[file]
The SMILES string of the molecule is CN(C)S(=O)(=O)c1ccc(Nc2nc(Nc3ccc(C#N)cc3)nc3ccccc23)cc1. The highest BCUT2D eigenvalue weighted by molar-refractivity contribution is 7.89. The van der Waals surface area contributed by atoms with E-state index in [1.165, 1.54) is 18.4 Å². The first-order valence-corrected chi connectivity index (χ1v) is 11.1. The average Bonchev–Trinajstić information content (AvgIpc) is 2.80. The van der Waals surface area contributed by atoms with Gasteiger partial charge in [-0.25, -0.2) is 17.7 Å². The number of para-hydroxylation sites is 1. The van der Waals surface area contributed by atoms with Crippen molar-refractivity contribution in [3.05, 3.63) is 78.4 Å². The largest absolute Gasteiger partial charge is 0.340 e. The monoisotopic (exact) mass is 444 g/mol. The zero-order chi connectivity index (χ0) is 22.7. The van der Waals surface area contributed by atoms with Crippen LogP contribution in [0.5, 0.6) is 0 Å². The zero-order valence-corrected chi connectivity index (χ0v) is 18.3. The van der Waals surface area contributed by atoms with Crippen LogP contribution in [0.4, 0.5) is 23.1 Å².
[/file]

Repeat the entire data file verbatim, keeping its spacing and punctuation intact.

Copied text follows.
The SMILES string of the molecule is CN(C)S(=O)(=O)c1ccc(Nc2nc(Nc3ccc(C#N)cc3)nc3ccccc23)cc1. The highest BCUT2D eigenvalue weighted by molar-refractivity contribution is 7.89. The van der Waals surface area contributed by atoms with E-state index in [1.165, 1.54) is 18.4 Å². The first-order valence-corrected chi connectivity index (χ1v) is 11.1. The average Bonchev–Trinajstić information content (AvgIpc) is 2.80. The van der Waals surface area contributed by atoms with Gasteiger partial charge in [-0.25, -0.2) is 17.7 Å². The number of para-hydroxylation sites is 1. The van der Waals surface area contributed by atoms with Crippen molar-refractivity contribution in [3.05, 3.63) is 78.4 Å². The largest absolute Gasteiger partial charge is 0.340 e. The monoisotopic (exact) mass is 444 g/mol. The zero-order chi connectivity index (χ0) is 22.7. The van der Waals surface area contributed by atoms with Crippen LogP contribution in [0.5, 0.6) is 0 Å². The zero-order valence-corrected chi connectivity index (χ0v) is 18.3. The van der Waals surface area contributed by atoms with Crippen LogP contribution in [0.4, 0.5) is 23.1 Å².